But the big difference here is that, as far as the Middle East was concerned, it was Bush and Cheney who had broken the rules. Their scurrilous deceit and injustice were the reasons that Americans were in Fallugah in the first place. And the citizens of Fallugah just didn't understand. "If Bush wanted to rid the world of horrible dictators, why start with Saddam? Surely there were worse ones around...." So. One can blame the Marines for carrying out unjust and deceitful orders -- but it is Bush and Cheney who should be facing the Nuremberg trials. But I digress.

"We have 23 doctors rotating through this CSH," said the doctor in charge. "They work 12-hour shifts. We also have a lab for blood-work and a complete psychiatric staff. Last summer there was fierce combat and we were busy but not now. At this point in time, we are completely ready for anything -- but hope that we won't be needed. So far so good."

Then the doctor talked about the Hippocratic Oath and how they treat everyone here equally, American or not. "We've even treated insurgents who injured themselves while manufacturing IEDs. We take care of everyone, regardless of team colors. Our war is on disease."

"So," I asked, "have you been here for most of the war?" Five whole years of being up to your elbows in blood and guts must be really surreal.

I'm currently reading Thomas Friedman's book on Beirut where he talks about how people there coped with the ongoing stress of war. Regarding coping mechanisms, Friedman wrote that, "those who survived the Israeli invasion of Beirut in the best physical and mental health were those who learned how to block out what was going on around them that was not under their own control and to focus instead on their immediate environment and the things they could control." But what the freak could one focus on and control in a combat hospital ER!

"Actually, the doctors here don't stay here that long but rotate in and out," said my doctor/tour leader. "Every 18 months they come here and serve for 90 days and then go back home. I myself work at the Mayo Clinic for most of the year."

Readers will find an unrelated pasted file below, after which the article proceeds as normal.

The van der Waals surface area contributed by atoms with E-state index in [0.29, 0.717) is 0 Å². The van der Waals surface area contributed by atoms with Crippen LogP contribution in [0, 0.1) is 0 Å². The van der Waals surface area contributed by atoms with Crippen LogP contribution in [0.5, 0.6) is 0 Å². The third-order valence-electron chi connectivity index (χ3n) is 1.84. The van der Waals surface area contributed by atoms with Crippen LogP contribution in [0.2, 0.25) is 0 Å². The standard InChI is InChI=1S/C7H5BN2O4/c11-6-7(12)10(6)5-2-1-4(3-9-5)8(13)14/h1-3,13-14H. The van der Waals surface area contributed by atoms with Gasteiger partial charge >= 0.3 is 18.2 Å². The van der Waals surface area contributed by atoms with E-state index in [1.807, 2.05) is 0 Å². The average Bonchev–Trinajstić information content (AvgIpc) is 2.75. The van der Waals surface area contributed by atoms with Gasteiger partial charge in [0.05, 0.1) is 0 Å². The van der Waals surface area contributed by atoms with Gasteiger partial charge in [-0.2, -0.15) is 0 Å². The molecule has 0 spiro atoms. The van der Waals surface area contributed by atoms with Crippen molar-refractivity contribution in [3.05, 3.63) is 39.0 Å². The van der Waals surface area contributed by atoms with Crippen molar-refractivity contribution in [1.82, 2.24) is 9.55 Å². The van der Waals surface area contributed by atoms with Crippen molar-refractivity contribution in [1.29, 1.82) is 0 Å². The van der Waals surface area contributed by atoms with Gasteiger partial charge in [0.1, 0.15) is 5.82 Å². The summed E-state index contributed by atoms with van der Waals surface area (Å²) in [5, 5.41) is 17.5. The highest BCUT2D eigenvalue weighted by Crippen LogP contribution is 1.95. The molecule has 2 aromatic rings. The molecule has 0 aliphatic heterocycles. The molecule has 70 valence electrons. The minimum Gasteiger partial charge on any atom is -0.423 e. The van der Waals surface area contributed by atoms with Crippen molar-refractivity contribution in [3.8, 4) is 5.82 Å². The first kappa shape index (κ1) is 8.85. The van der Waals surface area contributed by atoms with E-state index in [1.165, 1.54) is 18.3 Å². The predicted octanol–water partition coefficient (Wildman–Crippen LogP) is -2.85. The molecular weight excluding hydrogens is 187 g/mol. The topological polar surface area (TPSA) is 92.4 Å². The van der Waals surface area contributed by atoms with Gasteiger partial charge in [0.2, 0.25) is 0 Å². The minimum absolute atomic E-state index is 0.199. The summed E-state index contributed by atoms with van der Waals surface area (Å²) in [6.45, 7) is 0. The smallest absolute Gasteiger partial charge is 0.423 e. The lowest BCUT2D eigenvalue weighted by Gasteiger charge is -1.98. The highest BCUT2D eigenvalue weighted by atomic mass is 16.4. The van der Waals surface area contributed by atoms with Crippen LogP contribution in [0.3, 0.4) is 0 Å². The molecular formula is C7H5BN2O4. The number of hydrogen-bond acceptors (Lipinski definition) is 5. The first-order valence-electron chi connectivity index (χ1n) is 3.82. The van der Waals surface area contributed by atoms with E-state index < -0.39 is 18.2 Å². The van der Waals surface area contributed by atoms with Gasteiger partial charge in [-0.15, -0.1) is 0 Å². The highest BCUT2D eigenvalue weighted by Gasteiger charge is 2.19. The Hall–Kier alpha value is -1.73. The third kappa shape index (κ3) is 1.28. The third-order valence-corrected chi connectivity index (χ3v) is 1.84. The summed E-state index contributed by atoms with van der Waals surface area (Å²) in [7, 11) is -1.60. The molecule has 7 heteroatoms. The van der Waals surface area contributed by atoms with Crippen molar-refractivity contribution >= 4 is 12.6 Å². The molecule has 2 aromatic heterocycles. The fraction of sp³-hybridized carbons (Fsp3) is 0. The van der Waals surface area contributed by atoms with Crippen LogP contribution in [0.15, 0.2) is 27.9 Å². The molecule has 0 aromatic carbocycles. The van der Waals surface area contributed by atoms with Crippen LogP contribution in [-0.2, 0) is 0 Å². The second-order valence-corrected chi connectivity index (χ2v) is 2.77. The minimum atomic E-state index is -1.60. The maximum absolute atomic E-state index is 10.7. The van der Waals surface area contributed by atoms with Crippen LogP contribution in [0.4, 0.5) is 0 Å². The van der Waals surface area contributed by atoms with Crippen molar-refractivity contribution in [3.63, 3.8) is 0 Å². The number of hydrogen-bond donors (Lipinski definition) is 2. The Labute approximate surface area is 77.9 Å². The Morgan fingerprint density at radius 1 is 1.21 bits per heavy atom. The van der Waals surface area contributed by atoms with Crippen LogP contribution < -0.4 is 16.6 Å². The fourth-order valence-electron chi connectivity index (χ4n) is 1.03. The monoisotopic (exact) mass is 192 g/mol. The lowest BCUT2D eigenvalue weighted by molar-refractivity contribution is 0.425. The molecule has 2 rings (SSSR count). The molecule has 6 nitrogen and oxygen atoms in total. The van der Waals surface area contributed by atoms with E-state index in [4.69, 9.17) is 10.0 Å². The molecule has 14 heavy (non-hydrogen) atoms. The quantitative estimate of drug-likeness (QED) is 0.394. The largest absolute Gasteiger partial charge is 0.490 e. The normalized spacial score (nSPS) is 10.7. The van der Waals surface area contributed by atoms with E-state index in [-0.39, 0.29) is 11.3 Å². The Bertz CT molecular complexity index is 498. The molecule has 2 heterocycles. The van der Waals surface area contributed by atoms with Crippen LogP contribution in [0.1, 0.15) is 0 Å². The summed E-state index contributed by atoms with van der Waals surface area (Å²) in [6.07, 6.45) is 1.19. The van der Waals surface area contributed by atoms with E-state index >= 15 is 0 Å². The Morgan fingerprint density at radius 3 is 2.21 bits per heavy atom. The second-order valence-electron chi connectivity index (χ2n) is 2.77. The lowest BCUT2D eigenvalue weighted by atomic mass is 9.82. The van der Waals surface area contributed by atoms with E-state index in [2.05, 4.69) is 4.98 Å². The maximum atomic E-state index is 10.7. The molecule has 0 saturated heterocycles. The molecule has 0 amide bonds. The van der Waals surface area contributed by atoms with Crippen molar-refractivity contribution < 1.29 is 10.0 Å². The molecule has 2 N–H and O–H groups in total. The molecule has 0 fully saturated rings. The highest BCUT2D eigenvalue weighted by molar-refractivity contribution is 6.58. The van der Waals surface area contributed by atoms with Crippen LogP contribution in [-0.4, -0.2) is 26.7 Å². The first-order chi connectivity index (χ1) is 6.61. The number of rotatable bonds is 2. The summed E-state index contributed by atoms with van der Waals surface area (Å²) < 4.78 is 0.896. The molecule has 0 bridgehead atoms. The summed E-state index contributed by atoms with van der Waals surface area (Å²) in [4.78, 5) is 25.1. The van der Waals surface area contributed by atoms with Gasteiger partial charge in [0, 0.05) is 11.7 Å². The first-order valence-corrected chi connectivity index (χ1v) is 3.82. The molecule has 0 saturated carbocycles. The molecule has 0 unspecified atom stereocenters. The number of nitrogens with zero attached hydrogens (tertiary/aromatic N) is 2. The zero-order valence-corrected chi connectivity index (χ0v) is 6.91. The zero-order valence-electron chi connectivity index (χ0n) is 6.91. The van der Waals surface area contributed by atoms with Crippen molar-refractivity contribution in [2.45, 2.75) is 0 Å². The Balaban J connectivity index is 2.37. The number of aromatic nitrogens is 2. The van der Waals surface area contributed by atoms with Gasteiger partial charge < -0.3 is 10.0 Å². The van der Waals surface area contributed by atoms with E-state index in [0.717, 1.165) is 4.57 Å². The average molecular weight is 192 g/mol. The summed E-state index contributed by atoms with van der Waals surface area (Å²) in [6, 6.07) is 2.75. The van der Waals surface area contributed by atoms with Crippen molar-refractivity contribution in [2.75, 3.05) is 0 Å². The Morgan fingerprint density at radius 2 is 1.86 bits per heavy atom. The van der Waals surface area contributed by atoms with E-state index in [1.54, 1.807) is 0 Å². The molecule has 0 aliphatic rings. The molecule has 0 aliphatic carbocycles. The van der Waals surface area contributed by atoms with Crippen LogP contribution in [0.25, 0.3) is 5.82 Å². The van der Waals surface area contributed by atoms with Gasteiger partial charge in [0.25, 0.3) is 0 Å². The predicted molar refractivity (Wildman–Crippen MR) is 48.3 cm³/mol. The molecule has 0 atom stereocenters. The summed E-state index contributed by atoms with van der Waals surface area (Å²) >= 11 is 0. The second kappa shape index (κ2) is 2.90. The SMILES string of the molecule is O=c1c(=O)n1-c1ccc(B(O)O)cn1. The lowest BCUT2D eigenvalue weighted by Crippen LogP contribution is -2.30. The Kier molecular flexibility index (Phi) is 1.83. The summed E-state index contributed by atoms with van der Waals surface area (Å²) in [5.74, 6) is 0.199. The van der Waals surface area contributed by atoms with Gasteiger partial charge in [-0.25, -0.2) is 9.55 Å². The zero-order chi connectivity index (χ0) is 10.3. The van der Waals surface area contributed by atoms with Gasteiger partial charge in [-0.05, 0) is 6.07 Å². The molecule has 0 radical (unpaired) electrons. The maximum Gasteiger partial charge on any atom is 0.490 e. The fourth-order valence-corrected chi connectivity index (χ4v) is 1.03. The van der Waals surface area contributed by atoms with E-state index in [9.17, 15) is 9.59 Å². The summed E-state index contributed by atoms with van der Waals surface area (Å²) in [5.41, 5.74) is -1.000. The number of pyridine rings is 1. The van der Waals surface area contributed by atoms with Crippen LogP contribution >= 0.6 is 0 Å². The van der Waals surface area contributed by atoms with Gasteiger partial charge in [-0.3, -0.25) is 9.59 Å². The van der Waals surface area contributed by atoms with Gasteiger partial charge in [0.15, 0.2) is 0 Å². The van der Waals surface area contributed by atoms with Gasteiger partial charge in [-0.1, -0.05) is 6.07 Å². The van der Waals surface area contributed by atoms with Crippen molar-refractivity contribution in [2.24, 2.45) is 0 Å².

Then the tour came to an end and I was forced to realize that things really HAVE changed in Anbar. "Do you have any more questions?" asked the doctor. No, not really. I wasn't about to ask him where the CSH's stash of Girl Scout cookies was located or where on the base I could purchase the best souvenirs.

After seeing the CSH hospital, my level of concern about T-shirts and cookies seemed sort of trivial, however. Or, as Thomas Friedman said in his book, "Beirut's enduring lesson for me was how thin is the veneer of civilization, how easily the ties that bind can unravel.... Ever since I left Lebanon I have felt, no matter where I am, that I am living in [Steven Spielberg's Poltergeist] house, never knowing when a door might fly open and suddenly I will be face to face again with the boiling abyss I glimpsed in Beirut. I go to baseball games or to the theater, and I look around at all the people seated so nicely and wonder to myself how easily all of this could turn into a Beirut. It has been my own private nightmare, but also a source of inner fortitude."

PS: After my tour of the hospital, several of the doctors, some officers and the PAO all drove me off to the PX to make sure I got my souvenirs. And they all stood around and offered helpful suggestions while I picked out a coolness red "Marines" T-shirt. And over the intercom at the PX I could hear them playing Bob Marley's song, "One Love".